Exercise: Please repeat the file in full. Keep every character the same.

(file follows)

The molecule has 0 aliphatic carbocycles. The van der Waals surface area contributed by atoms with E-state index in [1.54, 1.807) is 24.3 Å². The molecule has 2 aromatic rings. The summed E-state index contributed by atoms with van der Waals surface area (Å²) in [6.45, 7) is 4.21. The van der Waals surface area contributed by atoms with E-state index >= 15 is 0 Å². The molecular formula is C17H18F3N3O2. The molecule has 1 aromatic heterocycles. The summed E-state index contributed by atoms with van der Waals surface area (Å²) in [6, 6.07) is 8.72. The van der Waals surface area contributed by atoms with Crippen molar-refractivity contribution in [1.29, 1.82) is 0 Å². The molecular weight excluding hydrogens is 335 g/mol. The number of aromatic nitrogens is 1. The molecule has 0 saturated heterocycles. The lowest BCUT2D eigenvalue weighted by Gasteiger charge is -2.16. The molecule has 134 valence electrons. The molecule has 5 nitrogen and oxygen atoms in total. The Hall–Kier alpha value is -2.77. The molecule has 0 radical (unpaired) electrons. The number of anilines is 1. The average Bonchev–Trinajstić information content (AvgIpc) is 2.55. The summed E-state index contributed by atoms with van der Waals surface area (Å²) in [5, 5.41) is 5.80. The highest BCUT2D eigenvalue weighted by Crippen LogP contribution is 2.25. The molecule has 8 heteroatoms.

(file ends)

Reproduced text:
The molecule has 0 aliphatic carbocycles. The van der Waals surface area contributed by atoms with E-state index in [1.54, 1.807) is 24.3 Å². The molecule has 2 aromatic rings. The summed E-state index contributed by atoms with van der Waals surface area (Å²) in [6.45, 7) is 4.21. The van der Waals surface area contributed by atoms with E-state index >= 15 is 0 Å². The molecular formula is C17H18F3N3O2. The molecule has 1 aromatic heterocycles. The summed E-state index contributed by atoms with van der Waals surface area (Å²) in [6, 6.07) is 8.72. The van der Waals surface area contributed by atoms with Crippen molar-refractivity contribution in [1.29, 1.82) is 0 Å². The molecular weight excluding hydrogens is 335 g/mol. The number of aromatic nitrogens is 1. The molecule has 0 saturated heterocycles. The lowest BCUT2D eigenvalue weighted by Gasteiger charge is -2.16. The molecule has 134 valence electrons. The molecule has 5 nitrogen and oxygen atoms in total. The Hall–Kier alpha value is -2.77. The molecule has 0 radical (unpaired) electrons. The number of anilines is 1. The average Bonchev–Trinajstić information content (AvgIpc) is 2.55. The summed E-state index contributed by atoms with van der Waals surface area (Å²) in [5, 5.41) is 5.80. The highest BCUT2D eigenvalue weighted by Crippen LogP contribution is 2.25. The molecule has 8 heteroatoms.